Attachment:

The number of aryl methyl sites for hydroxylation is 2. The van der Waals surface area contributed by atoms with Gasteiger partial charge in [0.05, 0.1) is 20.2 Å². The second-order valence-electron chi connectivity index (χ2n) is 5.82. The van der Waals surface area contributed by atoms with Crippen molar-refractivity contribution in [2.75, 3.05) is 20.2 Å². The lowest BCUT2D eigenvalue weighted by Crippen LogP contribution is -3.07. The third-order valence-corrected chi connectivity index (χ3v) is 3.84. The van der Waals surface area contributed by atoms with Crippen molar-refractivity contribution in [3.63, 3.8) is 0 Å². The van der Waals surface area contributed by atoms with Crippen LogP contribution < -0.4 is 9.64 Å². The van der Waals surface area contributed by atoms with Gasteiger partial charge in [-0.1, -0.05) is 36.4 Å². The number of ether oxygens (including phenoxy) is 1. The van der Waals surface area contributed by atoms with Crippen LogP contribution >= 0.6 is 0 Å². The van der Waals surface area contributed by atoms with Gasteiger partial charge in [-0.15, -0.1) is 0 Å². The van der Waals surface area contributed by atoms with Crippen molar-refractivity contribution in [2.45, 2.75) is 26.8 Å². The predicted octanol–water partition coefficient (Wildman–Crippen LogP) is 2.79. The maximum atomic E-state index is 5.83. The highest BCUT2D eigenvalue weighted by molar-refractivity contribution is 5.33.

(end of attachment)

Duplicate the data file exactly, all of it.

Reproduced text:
The number of aryl methyl sites for hydroxylation is 2. The van der Waals surface area contributed by atoms with Gasteiger partial charge in [0.05, 0.1) is 20.2 Å². The second-order valence-electron chi connectivity index (χ2n) is 5.82. The van der Waals surface area contributed by atoms with Crippen molar-refractivity contribution in [2.75, 3.05) is 20.2 Å². The lowest BCUT2D eigenvalue weighted by Crippen LogP contribution is -3.07. The third-order valence-corrected chi connectivity index (χ3v) is 3.84. The van der Waals surface area contributed by atoms with Crippen molar-refractivity contribution in [3.63, 3.8) is 0 Å². The van der Waals surface area contributed by atoms with Crippen LogP contribution < -0.4 is 9.64 Å². The van der Waals surface area contributed by atoms with Gasteiger partial charge in [-0.1, -0.05) is 36.4 Å². The number of ether oxygens (including phenoxy) is 1. The van der Waals surface area contributed by atoms with Crippen LogP contribution >= 0.6 is 0 Å². The van der Waals surface area contributed by atoms with Gasteiger partial charge in [-0.15, -0.1) is 0 Å². The van der Waals surface area contributed by atoms with Crippen molar-refractivity contribution in [2.45, 2.75) is 26.8 Å². The predicted octanol–water partition coefficient (Wildman–Crippen LogP) is 2.79. The maximum atomic E-state index is 5.83. The highest BCUT2D eigenvalue weighted by molar-refractivity contribution is 5.33.